The operating system you choose for your EPOS software is critical in determining the successful implementation of the software. This is because an operating system serves as the mediator between your software and the actual computer hardware. Examples of operating systems available in the market include DOS, .NET, Linux, Windows, Java, and many others. Understanding the differences between each operating system can help you make the right choice. Below we look at some of the operating systems that are commonly used by retailers.
Despite being a relatively old platform, Disk Operating System (DOS) continues to serve its purpose in a variety of businesses. However, DOS is not very popular among retailers because it requires custom programs for it to interface with other databases. It also does not allow for clicking with the mouse or copying and pasting text. There are two ways of using DOS:
- On its own: On its own, DOS is simple, very stable, easy to install, and is not prone to viruses. However, this approach is limiting as it forces a retailer to only use DOS applications.
- With Windows: Most retailers prefer using windows and run their legacy applications on a DOS task. This method allows retailers to run multiple programs at the same time.
In the retail industry, Windows is the most popularly used operating system. For this reason, a good number of POS software manufacturers design their software to run on Windows. This platform offers retailers a variety of choices ranging from Windows 98 to Windows XP. When used properly, Windows is a very stable and powerful operating system.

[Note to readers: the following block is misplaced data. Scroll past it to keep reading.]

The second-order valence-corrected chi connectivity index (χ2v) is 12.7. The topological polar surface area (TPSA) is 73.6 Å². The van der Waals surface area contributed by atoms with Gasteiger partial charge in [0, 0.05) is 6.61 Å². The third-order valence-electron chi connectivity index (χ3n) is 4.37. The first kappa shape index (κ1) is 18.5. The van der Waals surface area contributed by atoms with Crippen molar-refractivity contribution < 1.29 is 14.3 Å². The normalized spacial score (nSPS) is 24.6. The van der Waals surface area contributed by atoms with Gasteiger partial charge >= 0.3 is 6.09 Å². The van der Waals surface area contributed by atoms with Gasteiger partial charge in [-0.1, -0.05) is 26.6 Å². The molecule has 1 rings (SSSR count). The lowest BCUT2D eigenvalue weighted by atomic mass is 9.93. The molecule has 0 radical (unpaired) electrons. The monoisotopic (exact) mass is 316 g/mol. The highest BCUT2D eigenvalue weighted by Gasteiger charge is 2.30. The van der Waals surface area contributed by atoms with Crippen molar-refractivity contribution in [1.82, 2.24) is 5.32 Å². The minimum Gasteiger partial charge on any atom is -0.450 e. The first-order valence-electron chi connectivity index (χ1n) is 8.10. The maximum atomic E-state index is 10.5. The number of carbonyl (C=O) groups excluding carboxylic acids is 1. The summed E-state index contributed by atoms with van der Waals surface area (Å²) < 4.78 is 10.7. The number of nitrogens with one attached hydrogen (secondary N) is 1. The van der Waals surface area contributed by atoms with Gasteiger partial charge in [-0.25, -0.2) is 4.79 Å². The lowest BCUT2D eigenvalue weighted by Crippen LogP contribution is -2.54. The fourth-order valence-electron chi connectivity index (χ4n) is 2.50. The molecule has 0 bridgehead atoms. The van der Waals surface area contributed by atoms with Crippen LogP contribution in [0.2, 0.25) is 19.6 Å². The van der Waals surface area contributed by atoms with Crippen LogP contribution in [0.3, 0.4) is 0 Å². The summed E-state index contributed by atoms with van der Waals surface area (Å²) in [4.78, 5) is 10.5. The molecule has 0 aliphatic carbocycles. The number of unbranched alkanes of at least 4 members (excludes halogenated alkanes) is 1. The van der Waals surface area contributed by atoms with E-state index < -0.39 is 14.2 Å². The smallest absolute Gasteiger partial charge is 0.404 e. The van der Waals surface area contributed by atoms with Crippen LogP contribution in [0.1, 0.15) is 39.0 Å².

Linux is loved for its affordability and high level of stability. Linux’s stability enables it to run until the system is shut off or the hardware fails. It also has the advantage of having an open source code, which allows for custom development of the operating system. Since Linux is free, it does not come with tech support like other paid operating systems.
MAC is a stable and reliable operating system with relatively very few cases of viruses and failures. When properly configured, the system has a long life span and can run effectively until the user decides to change or upgrade. Despites supporting applications such as Word and QuickBooks, very few EPOS systems run on MACs. For this reason, MAC as an operating system is not popular in the retail industry.
Open platforms include operating systems such as .NET, Java, Android, and other browser based software programs. These types of platforms give retailers the most flexibility as they can run on almost any operating system. For instance, a Linux server can allow Java applications to run on it.
When looking for an operating platform for your EPOS software, it is advisable to first analyze the different aspects of your business and then choose the system that best suits your needs. Sometimes however, it is not necessary to look for an operating platform as some EPOS software come with a pre-configured operating system.
David Allen is a technology enthusiast who writes all matters technology touching on a variety of topics. If you are in search of a company that specializes in the design and supply of intelligent EPOS systems, David encourages you to go to this site.